Innovation projects made possible by UK universities are finalists in the government-funded Knowledge Transfer Partnership Awards.
The 33 Knowledge Transfer Partnership Awards finalists have been picked from over 800 innovation projects nationwide.
A Knowledge Transfer Partnership (KTP) connects a business with the university expertise it needs to deliver new projects, and a graduate who is hired as a project manager, or KTP Associate.
KTPs are funded by UKRI through Innovate UK – with the support of co-funders, including the Scottish Funding Council, Welsh Government, Invest Northern Ireland, Defra and BEIS. There is now also a Management KTP (mKTP), which forges collaborations between companies and UK business schools.
‘Academic knowledge to solve real-world challenges’
Universities working on the shortlisted projects include:
- Birmingham City University, whose researchers worked with an insurance company to enable 3D printing of heirloom jewellery for insurance claims
- Manchester Metropolitan University, who created a new framework of youth justice, the first of its kind in the UK, with the help of young people in the criminal justice system
- University of Strathclyde – its academics worked with manufacturers to improve energy storage for flow batteries in the renewables sector, an innovation that could have applications across the national grid and the automotive industry, amongst others.
- University of Reading, whose work with an online medical learning provider helped transform online training for GPs and enabled the company to train over 15,000 primary care clinicians every year.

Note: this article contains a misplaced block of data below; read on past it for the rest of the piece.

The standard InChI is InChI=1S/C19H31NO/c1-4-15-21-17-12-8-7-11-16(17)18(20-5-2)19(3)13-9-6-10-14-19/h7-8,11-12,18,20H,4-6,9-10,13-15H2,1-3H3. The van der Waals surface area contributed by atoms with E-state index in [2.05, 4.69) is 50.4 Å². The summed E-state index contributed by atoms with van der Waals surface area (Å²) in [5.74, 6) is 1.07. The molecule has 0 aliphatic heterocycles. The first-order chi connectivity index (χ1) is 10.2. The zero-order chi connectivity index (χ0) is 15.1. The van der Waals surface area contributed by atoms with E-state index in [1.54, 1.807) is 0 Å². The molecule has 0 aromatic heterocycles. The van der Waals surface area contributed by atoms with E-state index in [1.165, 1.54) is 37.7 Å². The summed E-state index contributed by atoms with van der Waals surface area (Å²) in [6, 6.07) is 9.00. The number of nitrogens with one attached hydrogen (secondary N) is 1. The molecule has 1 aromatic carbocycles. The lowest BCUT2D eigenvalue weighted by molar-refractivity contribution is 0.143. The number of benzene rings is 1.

- The University of Exeter – researchers there helped develop a world-first hybrid/electric off-road green military machine, that will also benefit the emergency services and utilities sectors, particularly in challenging terrain.
“Over the last 45 years, KTPs have spearheaded transformation in over 12,000 organisations across every sector of the UK economy,” said Dr Steve Welch, Director, Knowledge Transfer Network (KTN), which helps deliver the KTP programme for Innovate UK.
“A strong contributor to the success of the programme is the way that it introduces a different way of thinking and a new culture of innovation, enabling companies to apply and embed academic knowledge to solve real-world challenges. From Belfast to Bradford, Cardiff to Crewe, Strathclyde to Southampton, KTPs are driving innovation and providing talented graduates with a fantastic career platform leading projects that help create positive change – for individuals, organisations and society – throughout the UK”.
Winners will be announced at a virtual ceremony on 9 September.
You might also like: National Centre for Universities and Business to advise government on future of R&D